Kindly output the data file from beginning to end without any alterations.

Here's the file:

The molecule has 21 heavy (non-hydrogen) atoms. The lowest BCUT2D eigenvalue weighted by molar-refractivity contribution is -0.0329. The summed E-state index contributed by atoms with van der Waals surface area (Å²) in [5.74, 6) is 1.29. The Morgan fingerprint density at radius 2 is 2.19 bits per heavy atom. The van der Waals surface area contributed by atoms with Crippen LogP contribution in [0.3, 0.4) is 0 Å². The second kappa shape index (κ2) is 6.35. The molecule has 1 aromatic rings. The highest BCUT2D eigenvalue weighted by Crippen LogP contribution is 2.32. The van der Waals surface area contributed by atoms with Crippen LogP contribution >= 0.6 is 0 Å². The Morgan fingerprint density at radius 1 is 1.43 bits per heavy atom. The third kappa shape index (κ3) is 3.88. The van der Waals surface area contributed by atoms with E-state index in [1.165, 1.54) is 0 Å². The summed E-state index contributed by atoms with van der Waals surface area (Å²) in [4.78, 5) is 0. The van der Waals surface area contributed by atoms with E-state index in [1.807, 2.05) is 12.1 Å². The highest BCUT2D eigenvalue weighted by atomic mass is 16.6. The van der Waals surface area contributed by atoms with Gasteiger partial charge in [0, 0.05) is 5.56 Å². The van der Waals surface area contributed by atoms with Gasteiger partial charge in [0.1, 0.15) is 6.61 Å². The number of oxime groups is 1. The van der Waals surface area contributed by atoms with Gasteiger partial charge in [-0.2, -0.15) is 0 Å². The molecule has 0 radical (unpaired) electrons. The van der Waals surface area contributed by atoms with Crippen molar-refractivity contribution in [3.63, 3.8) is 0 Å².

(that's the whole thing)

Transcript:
The molecule has 21 heavy (non-hydrogen) atoms. The lowest BCUT2D eigenvalue weighted by molar-refractivity contribution is -0.0329. The summed E-state index contributed by atoms with van der Waals surface area (Å²) in [5.74, 6) is 1.29. The Morgan fingerprint density at radius 2 is 2.19 bits per heavy atom. The van der Waals surface area contributed by atoms with Crippen LogP contribution in [0.3, 0.4) is 0 Å². The second kappa shape index (κ2) is 6.35. The molecule has 1 aromatic rings. The highest BCUT2D eigenvalue weighted by Crippen LogP contribution is 2.32. The van der Waals surface area contributed by atoms with Crippen LogP contribution >= 0.6 is 0 Å². The Morgan fingerprint density at radius 1 is 1.43 bits per heavy atom. The third kappa shape index (κ3) is 3.88. The van der Waals surface area contributed by atoms with E-state index in [1.165, 1.54) is 0 Å². The summed E-state index contributed by atoms with van der Waals surface area (Å²) in [4.78, 5) is 0. The van der Waals surface area contributed by atoms with E-state index in [1.807, 2.05) is 12.1 Å². The highest BCUT2D eigenvalue weighted by atomic mass is 16.6. The van der Waals surface area contributed by atoms with Gasteiger partial charge in [0, 0.05) is 5.56 Å². The van der Waals surface area contributed by atoms with Gasteiger partial charge in [0.1, 0.15) is 6.61 Å². The number of oxime groups is 1. The van der Waals surface area contributed by atoms with Gasteiger partial charge in [-0.2, -0.15) is 0 Å². The molecule has 0 radical (unpaired) electrons. The van der Waals surface area contributed by atoms with Crippen molar-refractivity contribution in [3.63, 3.8) is 0 Å².